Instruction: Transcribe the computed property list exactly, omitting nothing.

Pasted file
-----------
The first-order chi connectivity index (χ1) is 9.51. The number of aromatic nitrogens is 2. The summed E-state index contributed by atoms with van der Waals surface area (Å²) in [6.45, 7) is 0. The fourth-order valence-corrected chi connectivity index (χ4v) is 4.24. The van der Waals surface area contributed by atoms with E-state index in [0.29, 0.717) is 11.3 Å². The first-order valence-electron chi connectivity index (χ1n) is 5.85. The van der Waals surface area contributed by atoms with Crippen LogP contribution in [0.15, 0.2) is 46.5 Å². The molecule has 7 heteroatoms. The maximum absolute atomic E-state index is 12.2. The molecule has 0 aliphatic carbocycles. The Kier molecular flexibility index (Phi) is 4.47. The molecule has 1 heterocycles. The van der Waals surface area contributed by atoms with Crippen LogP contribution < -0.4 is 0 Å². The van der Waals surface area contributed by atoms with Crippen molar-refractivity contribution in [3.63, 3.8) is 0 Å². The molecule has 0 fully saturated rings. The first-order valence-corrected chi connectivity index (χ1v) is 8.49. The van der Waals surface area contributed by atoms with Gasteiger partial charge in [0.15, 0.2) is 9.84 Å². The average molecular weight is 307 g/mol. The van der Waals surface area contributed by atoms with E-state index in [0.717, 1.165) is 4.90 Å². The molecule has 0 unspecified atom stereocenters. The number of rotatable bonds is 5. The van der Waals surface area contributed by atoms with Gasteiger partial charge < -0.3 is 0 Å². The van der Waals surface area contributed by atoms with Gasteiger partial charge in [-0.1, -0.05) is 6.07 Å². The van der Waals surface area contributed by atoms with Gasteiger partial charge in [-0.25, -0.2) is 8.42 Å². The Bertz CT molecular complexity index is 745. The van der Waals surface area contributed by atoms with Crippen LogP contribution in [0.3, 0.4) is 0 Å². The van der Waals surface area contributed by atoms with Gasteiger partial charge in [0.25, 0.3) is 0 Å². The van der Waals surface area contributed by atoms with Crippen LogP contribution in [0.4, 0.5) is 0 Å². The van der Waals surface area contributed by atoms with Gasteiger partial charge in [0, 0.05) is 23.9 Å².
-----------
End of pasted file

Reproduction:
The first-order chi connectivity index (χ1) is 9.51. The number of aromatic nitrogens is 2. The summed E-state index contributed by atoms with van der Waals surface area (Å²) in [6.45, 7) is 0. The fourth-order valence-corrected chi connectivity index (χ4v) is 4.24. The van der Waals surface area contributed by atoms with E-state index in [0.29, 0.717) is 11.3 Å². The first-order valence-electron chi connectivity index (χ1n) is 5.85. The van der Waals surface area contributed by atoms with Crippen LogP contribution in [0.15, 0.2) is 46.5 Å². The molecule has 7 heteroatoms. The maximum absolute atomic E-state index is 12.2. The molecule has 0 aliphatic carbocycles. The Kier molecular flexibility index (Phi) is 4.47. The molecule has 1 heterocycles. The van der Waals surface area contributed by atoms with Crippen LogP contribution < -0.4 is 0 Å². The van der Waals surface area contributed by atoms with Crippen molar-refractivity contribution in [3.63, 3.8) is 0 Å². The molecule has 0 fully saturated rings. The first-order valence-corrected chi connectivity index (χ1v) is 8.49. The van der Waals surface area contributed by atoms with Gasteiger partial charge in [0.15, 0.2) is 9.84 Å². The average molecular weight is 307 g/mol. The van der Waals surface area contributed by atoms with E-state index in [0.717, 1.165) is 4.90 Å². The molecule has 0 unspecified atom stereocenters. The number of rotatable bonds is 5. The van der Waals surface area contributed by atoms with Gasteiger partial charge < -0.3 is 0 Å². The van der Waals surface area contributed by atoms with Gasteiger partial charge in [-0.1, -0.05) is 6.07 Å². The van der Waals surface area contributed by atoms with Gasteiger partial charge in [-0.25, -0.2) is 8.42 Å². The Bertz CT molecular complexity index is 745. The van der Waals surface area contributed by atoms with Crippen LogP contribution in [0.3, 0.4) is 0 Å². The van der Waals surface area contributed by atoms with Gasteiger partial charge in [0.25, 0.3) is 0 Å². The van der Waals surface area contributed by atoms with Crippen LogP contribution in [0.4, 0.5) is 0 Å². The van der Waals surface area contributed by atoms with Gasteiger partial charge in [0, 0.05) is 23.9 Å².